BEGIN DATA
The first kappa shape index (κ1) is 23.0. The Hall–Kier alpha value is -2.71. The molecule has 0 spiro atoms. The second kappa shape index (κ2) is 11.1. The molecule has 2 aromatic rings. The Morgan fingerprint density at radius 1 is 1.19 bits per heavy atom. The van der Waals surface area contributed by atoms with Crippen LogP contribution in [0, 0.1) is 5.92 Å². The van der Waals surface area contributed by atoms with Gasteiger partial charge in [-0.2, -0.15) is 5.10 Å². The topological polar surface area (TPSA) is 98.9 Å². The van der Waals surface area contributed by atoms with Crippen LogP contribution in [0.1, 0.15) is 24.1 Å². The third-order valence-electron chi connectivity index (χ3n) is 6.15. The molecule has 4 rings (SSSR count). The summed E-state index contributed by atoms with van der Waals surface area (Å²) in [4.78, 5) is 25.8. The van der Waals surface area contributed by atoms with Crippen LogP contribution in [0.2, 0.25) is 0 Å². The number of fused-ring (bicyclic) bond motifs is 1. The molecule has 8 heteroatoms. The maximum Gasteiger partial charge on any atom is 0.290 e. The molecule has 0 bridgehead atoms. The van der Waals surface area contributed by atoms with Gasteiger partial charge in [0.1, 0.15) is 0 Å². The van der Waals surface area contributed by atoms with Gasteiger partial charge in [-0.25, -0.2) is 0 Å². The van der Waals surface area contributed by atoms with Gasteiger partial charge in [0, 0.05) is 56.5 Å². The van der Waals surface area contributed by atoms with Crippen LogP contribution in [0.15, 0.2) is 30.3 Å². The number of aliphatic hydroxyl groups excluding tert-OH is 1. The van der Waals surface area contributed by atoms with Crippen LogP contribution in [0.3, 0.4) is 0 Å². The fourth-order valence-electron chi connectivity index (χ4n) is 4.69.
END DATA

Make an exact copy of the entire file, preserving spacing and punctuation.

The first kappa shape index (κ1) is 23.0. The Hall–Kier alpha value is -2.71. The molecule has 0 spiro atoms. The second kappa shape index (κ2) is 11.1. The molecule has 2 aromatic rings. The Morgan fingerprint density at radius 1 is 1.19 bits per heavy atom. The van der Waals surface area contributed by atoms with Crippen LogP contribution in [0, 0.1) is 5.92 Å². The van der Waals surface area contributed by atoms with Gasteiger partial charge in [-0.2, -0.15) is 5.10 Å². The topological polar surface area (TPSA) is 98.9 Å². The van der Waals surface area contributed by atoms with Crippen LogP contribution in [0.1, 0.15) is 24.1 Å². The third-order valence-electron chi connectivity index (χ3n) is 6.15. The molecule has 4 rings (SSSR count). The summed E-state index contributed by atoms with van der Waals surface area (Å²) in [4.78, 5) is 25.8. The van der Waals surface area contributed by atoms with Crippen LogP contribution in [0.2, 0.25) is 0 Å². The number of fused-ring (bicyclic) bond motifs is 1. The molecule has 8 heteroatoms. The maximum Gasteiger partial charge on any atom is 0.290 e. The molecule has 0 bridgehead atoms. The van der Waals surface area contributed by atoms with Gasteiger partial charge in [0.1, 0.15) is 0 Å². The van der Waals surface area contributed by atoms with Gasteiger partial charge in [-0.25, -0.2) is 0 Å². The van der Waals surface area contributed by atoms with Gasteiger partial charge in [0, 0.05) is 56.5 Å². The van der Waals surface area contributed by atoms with Crippen LogP contribution in [0.15, 0.2) is 30.3 Å². The number of aliphatic hydroxyl groups excluding tert-OH is 1. The van der Waals surface area contributed by atoms with Crippen LogP contribution in [0.3, 0.4) is 0 Å². The fourth-order valence-electron chi connectivity index (χ4n) is 4.69.